The Silver Roll labor force on the US government’s Canal Zone in Panama and the canal construction projects continued long after the canal inauguration on August 15,1914, ending the Canal Construction Period and marking the beginning of World War I. Although the canal operating period quietly started right after the waterworks were inaugurated the threat of mud slides and total blockage of all passage of ships would continue to hover over the “Big Ditch” for a long time afterwards. The era a little before and after 1914 would become a bench mark for a lifestyle for those Blacks who constituted the bulk of the work force.
The segregationist policies inherent in the Silver and Gold Roll system had, however, had propelled a lifestyle of work and virtual neglect of home life just as it had for blacks at any time during the history of the Canal Project and the ensuing isolation for many years to come. In fact, isolation and its negative pressure on the workers’ home life and on their national participation since the inception of the works in that preferred zone by the French back in the 1880’s and had always been a deteriorating factor. The West Indian workers, upon inauguration of the Canal in 1914, would remain virtual strangers to an area in which they had been the principal actors in a play they created.
The starting pay of 10 cents per hour for a 6 day work week, laboring from sun up and much after sundown coupled with a Jim Crow enforced labor code, became the rallying cry for Black laborers since their vital contribution to the Panama Rail Road way back in the 1850’s. These issues would continue to play a significant role in their grievances on what would become known as the Panama Canal Zone. The official policy especially concocted for Blacks with specialized Silver Only signs in post offices, rather than the “White Only” or “Black only” signs found at the same time in the U.S. south, would create a familiar scene for the White Americans.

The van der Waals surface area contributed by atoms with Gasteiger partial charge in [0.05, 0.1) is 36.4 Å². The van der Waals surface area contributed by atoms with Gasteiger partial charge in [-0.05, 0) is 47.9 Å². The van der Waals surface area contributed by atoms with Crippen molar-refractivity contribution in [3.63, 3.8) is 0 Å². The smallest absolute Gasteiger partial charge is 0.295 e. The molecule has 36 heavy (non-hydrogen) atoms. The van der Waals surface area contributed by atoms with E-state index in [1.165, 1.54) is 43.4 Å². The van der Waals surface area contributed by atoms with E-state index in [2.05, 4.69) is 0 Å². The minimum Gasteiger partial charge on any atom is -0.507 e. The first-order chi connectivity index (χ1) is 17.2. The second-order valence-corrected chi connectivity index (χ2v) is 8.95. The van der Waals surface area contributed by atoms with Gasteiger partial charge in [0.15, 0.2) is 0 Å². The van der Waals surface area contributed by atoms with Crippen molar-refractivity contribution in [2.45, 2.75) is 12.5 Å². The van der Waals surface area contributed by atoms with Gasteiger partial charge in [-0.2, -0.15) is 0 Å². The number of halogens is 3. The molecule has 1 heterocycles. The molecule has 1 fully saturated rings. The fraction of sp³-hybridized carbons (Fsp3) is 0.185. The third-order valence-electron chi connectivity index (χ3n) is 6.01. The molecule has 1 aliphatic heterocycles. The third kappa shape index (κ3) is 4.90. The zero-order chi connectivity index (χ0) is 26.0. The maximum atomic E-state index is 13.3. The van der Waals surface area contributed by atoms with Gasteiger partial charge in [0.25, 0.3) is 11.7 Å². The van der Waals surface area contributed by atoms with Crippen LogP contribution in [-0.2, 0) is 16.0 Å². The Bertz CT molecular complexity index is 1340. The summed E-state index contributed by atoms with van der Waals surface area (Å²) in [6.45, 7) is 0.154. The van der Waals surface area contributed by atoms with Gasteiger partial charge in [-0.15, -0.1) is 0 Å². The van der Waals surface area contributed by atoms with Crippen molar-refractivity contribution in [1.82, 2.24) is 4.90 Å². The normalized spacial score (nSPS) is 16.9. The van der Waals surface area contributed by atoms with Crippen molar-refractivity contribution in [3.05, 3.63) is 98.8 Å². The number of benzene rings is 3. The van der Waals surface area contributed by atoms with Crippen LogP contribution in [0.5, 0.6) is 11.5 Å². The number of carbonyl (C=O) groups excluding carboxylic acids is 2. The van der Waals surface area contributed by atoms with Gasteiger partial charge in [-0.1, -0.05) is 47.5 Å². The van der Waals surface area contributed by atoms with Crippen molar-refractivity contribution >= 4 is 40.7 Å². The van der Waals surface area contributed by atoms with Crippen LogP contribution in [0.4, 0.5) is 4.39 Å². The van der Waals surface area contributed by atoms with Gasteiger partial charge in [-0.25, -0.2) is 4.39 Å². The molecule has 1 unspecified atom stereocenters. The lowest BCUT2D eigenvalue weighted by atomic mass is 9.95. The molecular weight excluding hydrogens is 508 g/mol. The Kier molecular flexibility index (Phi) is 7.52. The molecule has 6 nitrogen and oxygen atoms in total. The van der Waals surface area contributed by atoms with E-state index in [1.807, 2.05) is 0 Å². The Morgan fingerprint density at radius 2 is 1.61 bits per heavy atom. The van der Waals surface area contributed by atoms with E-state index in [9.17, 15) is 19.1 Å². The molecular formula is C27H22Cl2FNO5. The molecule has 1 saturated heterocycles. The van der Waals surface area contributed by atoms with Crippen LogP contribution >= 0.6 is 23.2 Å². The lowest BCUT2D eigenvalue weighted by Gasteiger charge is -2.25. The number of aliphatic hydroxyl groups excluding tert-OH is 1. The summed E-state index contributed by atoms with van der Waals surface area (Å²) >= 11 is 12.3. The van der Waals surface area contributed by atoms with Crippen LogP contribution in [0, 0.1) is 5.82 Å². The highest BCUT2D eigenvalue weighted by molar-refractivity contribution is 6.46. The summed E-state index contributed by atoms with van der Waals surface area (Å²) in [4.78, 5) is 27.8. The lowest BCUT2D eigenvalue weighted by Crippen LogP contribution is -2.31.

Such an isolationist American attitude would transform a once virginal tropical Eden into an area of Panama that would not only become a magnet for the preferred West Indian serfs, but also an enclave of North Americans who were just as isolated even from the Latin Americans just emerging from colonialism themselves. In the majority of cases since those West Indian laborers who had been contracted were mostly unskilled laborers they would, by virtue of their social caste, be kept out of the nearby Panamanian Society.
Canal rules called for even further separation of the Blacks from all other contracted races, since regulations regarding them ever reaching the ranks of becoming skilled or semi-skilled employees, was predicated on the recruitment of all white Americans who were paid as skilled laborers. We saw the beginnings of this phenomenon with the “U.S. Nationality Restriction” of 1908. Skilled labor became synonymous with the white American race.
The period between 1910 and 1920 would further find that group of laborers which had long ago been looked upon as skilled employees, the Jamaicans, now relegated to being unskilled wage earners. They, the Jamaicans, who had been instrumental since the 1850’s in carrying the torch of success for all American ventures in the country of Panama had been the guiding force for the then tens of thousands of newly arriving first-time workers, were now the picture of demoted and disheartened workers before their peers. This factor, in essence, also effected the newly developing West Indian Silver Roll community, just beginning to see an agglutinating source that would keep them together; they would now become another part of the overall mass of the disgruntled Black labor force.
This story continues.